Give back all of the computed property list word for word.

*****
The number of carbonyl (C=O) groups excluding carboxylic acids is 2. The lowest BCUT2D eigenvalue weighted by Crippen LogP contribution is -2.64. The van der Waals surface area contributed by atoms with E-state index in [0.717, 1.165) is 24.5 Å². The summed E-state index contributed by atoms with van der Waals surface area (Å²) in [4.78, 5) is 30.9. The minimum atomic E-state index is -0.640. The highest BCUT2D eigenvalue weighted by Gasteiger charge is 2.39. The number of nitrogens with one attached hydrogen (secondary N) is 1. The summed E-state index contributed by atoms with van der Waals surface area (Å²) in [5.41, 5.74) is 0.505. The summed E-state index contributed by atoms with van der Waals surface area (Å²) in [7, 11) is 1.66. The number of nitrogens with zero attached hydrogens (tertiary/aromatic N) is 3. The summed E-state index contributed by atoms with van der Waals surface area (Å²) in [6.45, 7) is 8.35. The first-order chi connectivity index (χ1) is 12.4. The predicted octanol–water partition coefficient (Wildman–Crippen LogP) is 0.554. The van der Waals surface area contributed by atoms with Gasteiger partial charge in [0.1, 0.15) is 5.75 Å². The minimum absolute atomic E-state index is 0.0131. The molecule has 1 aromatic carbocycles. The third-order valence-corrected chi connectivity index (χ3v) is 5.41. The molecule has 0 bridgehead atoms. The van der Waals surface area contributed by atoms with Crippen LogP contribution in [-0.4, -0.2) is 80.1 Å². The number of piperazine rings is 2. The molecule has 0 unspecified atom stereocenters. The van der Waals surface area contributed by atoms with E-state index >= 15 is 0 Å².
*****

The number of carbonyl (C=O) groups excluding carboxylic acids is 2. The lowest BCUT2D eigenvalue weighted by Crippen LogP contribution is -2.64. The van der Waals surface area contributed by atoms with E-state index in [0.717, 1.165) is 24.5 Å². The summed E-state index contributed by atoms with van der Waals surface area (Å²) in [4.78, 5) is 30.9. The minimum atomic E-state index is -0.640. The highest BCUT2D eigenvalue weighted by Gasteiger charge is 2.39. The number of nitrogens with one attached hydrogen (secondary N) is 1. The summed E-state index contributed by atoms with van der Waals surface area (Å²) in [5.41, 5.74) is 0.505. The summed E-state index contributed by atoms with van der Waals surface area (Å²) in [7, 11) is 1.66. The number of nitrogens with zero attached hydrogens (tertiary/aromatic N) is 3. The summed E-state index contributed by atoms with van der Waals surface area (Å²) in [6.45, 7) is 8.35. The first-order chi connectivity index (χ1) is 12.4. The predicted octanol–water partition coefficient (Wildman–Crippen LogP) is 0.554. The van der Waals surface area contributed by atoms with Gasteiger partial charge in [0.1, 0.15) is 5.75 Å². The minimum absolute atomic E-state index is 0.0131. The molecule has 1 aromatic carbocycles. The third-order valence-corrected chi connectivity index (χ3v) is 5.41. The molecule has 0 bridgehead atoms. The van der Waals surface area contributed by atoms with Crippen LogP contribution in [-0.4, -0.2) is 80.1 Å². The number of piperazine rings is 2. The molecule has 0 unspecified atom stereocenters. The van der Waals surface area contributed by atoms with E-state index >= 15 is 0 Å².